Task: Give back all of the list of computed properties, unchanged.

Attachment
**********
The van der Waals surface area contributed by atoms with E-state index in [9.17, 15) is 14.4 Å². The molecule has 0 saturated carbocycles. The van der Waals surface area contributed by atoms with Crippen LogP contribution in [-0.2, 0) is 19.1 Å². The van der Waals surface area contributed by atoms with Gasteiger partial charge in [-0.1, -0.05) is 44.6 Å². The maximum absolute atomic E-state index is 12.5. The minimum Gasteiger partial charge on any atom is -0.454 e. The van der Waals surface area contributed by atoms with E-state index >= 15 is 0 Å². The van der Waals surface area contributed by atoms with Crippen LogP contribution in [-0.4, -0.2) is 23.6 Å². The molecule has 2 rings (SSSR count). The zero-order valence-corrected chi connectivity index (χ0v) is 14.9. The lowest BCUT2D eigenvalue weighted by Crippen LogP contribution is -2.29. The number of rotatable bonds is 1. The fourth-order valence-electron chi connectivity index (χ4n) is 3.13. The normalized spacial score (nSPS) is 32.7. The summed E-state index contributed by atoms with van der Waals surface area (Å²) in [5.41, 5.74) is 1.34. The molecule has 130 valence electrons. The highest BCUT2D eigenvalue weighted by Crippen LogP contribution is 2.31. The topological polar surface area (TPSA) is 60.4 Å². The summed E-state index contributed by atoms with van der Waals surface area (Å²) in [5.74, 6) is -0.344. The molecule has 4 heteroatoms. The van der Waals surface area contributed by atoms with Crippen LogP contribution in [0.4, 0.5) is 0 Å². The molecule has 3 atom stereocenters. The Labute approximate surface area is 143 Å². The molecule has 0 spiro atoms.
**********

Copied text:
The van der Waals surface area contributed by atoms with E-state index in [9.17, 15) is 14.4 Å². The molecule has 0 saturated carbocycles. The van der Waals surface area contributed by atoms with Crippen LogP contribution in [-0.2, 0) is 19.1 Å². The van der Waals surface area contributed by atoms with Gasteiger partial charge in [-0.1, -0.05) is 44.6 Å². The maximum absolute atomic E-state index is 12.5. The minimum Gasteiger partial charge on any atom is -0.454 e. The van der Waals surface area contributed by atoms with E-state index >= 15 is 0 Å². The van der Waals surface area contributed by atoms with Crippen LogP contribution in [-0.4, -0.2) is 23.6 Å². The molecule has 2 rings (SSSR count). The zero-order valence-corrected chi connectivity index (χ0v) is 14.9. The lowest BCUT2D eigenvalue weighted by Crippen LogP contribution is -2.29. The number of rotatable bonds is 1. The fourth-order valence-electron chi connectivity index (χ4n) is 3.13. The normalized spacial score (nSPS) is 32.7. The summed E-state index contributed by atoms with van der Waals surface area (Å²) in [5.41, 5.74) is 1.34. The molecule has 130 valence electrons. The highest BCUT2D eigenvalue weighted by Crippen LogP contribution is 2.31. The topological polar surface area (TPSA) is 60.4 Å². The summed E-state index contributed by atoms with van der Waals surface area (Å²) in [5.74, 6) is -0.344. The molecule has 4 heteroatoms. The van der Waals surface area contributed by atoms with Crippen LogP contribution in [0.4, 0.5) is 0 Å². The molecule has 3 atom stereocenters. The Labute approximate surface area is 143 Å². The molecule has 0 spiro atoms.